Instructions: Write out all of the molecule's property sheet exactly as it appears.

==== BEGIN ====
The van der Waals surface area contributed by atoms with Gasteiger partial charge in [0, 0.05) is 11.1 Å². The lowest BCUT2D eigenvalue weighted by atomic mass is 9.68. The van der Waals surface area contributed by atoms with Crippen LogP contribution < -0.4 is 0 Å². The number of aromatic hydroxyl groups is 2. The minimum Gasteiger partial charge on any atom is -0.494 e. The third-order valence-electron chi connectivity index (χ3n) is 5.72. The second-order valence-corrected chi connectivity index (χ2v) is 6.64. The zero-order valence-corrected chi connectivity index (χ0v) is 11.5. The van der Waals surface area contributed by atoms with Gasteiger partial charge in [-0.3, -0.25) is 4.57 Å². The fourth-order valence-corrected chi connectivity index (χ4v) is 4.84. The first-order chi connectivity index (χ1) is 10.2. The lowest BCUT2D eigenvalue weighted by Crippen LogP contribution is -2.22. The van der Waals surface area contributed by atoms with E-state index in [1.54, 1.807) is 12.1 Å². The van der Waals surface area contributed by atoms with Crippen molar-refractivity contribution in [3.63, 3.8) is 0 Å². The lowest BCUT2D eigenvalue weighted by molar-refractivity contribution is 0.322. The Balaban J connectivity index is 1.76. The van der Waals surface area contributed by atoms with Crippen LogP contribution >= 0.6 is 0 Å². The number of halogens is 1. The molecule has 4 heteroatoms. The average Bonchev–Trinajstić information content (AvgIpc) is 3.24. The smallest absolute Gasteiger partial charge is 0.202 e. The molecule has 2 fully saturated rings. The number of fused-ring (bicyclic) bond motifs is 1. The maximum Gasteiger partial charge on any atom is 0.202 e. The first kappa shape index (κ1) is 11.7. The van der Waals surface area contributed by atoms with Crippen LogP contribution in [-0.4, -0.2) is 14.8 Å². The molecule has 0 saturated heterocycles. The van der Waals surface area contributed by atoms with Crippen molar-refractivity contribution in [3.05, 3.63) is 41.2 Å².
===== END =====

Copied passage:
The van der Waals surface area contributed by atoms with Gasteiger partial charge in [0, 0.05) is 11.1 Å². The lowest BCUT2D eigenvalue weighted by atomic mass is 9.68. The van der Waals surface area contributed by atoms with Crippen LogP contribution < -0.4 is 0 Å². The number of aromatic hydroxyl groups is 2. The minimum Gasteiger partial charge on any atom is -0.494 e. The third-order valence-electron chi connectivity index (χ3n) is 5.72. The second-order valence-corrected chi connectivity index (χ2v) is 6.64. The zero-order valence-corrected chi connectivity index (χ0v) is 11.5. The van der Waals surface area contributed by atoms with Gasteiger partial charge in [-0.3, -0.25) is 4.57 Å². The fourth-order valence-corrected chi connectivity index (χ4v) is 4.84. The first-order chi connectivity index (χ1) is 10.2. The lowest BCUT2D eigenvalue weighted by Crippen LogP contribution is -2.22. The van der Waals surface area contributed by atoms with E-state index in [1.54, 1.807) is 12.1 Å². The van der Waals surface area contributed by atoms with Crippen molar-refractivity contribution in [3.63, 3.8) is 0 Å². The lowest BCUT2D eigenvalue weighted by molar-refractivity contribution is 0.322. The Balaban J connectivity index is 1.76. The van der Waals surface area contributed by atoms with Crippen LogP contribution >= 0.6 is 0 Å². The number of halogens is 1. The molecule has 4 heteroatoms. The average Bonchev–Trinajstić information content (AvgIpc) is 3.24. The smallest absolute Gasteiger partial charge is 0.202 e. The molecule has 2 fully saturated rings. The number of fused-ring (bicyclic) bond motifs is 1. The maximum Gasteiger partial charge on any atom is 0.202 e. The first kappa shape index (κ1) is 11.7. The van der Waals surface area contributed by atoms with Crippen LogP contribution in [-0.4, -0.2) is 14.8 Å². The molecule has 0 saturated heterocycles. The van der Waals surface area contributed by atoms with Crippen molar-refractivity contribution in [3.05, 3.63) is 41.2 Å².